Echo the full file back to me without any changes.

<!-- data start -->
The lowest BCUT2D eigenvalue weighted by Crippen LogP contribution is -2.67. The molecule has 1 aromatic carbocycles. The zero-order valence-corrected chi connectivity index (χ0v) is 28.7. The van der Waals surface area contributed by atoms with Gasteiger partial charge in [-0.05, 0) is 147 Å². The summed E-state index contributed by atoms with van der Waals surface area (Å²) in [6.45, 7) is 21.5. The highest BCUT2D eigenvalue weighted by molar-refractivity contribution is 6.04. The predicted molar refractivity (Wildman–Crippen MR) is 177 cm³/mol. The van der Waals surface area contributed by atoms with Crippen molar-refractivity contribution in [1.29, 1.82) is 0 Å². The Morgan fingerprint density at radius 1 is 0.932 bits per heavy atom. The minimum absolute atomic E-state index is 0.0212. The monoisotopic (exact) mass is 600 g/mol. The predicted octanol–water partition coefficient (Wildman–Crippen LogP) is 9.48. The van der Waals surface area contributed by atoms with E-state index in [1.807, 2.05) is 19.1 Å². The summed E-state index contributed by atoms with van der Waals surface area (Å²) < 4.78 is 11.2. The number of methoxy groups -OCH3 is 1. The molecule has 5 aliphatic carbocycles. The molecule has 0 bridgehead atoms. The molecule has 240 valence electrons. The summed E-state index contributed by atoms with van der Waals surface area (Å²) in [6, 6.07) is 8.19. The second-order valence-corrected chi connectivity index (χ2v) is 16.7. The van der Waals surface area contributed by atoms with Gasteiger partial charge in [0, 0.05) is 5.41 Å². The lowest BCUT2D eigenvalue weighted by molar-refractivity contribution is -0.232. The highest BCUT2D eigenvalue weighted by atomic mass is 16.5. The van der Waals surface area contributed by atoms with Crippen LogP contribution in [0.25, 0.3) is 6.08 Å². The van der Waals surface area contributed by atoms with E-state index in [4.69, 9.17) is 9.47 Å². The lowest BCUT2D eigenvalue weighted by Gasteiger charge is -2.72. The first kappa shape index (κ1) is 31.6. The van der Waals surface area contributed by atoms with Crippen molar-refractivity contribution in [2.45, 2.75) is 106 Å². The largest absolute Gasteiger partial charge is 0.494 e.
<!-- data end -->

The lowest BCUT2D eigenvalue weighted by Crippen LogP contribution is -2.67. The molecule has 1 aromatic carbocycles. The zero-order valence-corrected chi connectivity index (χ0v) is 28.7. The van der Waals surface area contributed by atoms with Gasteiger partial charge in [-0.05, 0) is 147 Å². The summed E-state index contributed by atoms with van der Waals surface area (Å²) in [6.45, 7) is 21.5. The highest BCUT2D eigenvalue weighted by molar-refractivity contribution is 6.04. The predicted molar refractivity (Wildman–Crippen MR) is 177 cm³/mol. The van der Waals surface area contributed by atoms with Crippen molar-refractivity contribution in [1.29, 1.82) is 0 Å². The Morgan fingerprint density at radius 1 is 0.932 bits per heavy atom. The minimum absolute atomic E-state index is 0.0212. The monoisotopic (exact) mass is 600 g/mol. The predicted octanol–water partition coefficient (Wildman–Crippen LogP) is 9.48. The van der Waals surface area contributed by atoms with E-state index in [1.807, 2.05) is 19.1 Å². The summed E-state index contributed by atoms with van der Waals surface area (Å²) < 4.78 is 11.2. The number of methoxy groups -OCH3 is 1. The molecule has 5 aliphatic carbocycles. The molecule has 0 bridgehead atoms. The molecule has 240 valence electrons. The summed E-state index contributed by atoms with van der Waals surface area (Å²) in [6, 6.07) is 8.19. The second-order valence-corrected chi connectivity index (χ2v) is 16.7. The van der Waals surface area contributed by atoms with Gasteiger partial charge in [0, 0.05) is 5.41 Å². The lowest BCUT2D eigenvalue weighted by molar-refractivity contribution is -0.232. The highest BCUT2D eigenvalue weighted by atomic mass is 16.5. The van der Waals surface area contributed by atoms with Crippen LogP contribution in [0.25, 0.3) is 6.08 Å². The van der Waals surface area contributed by atoms with E-state index in [4.69, 9.17) is 9.47 Å². The lowest BCUT2D eigenvalue weighted by Gasteiger charge is -2.72. The first kappa shape index (κ1) is 31.6. The van der Waals surface area contributed by atoms with Crippen molar-refractivity contribution in [2.45, 2.75) is 106 Å². The largest absolute Gasteiger partial charge is 0.494 e.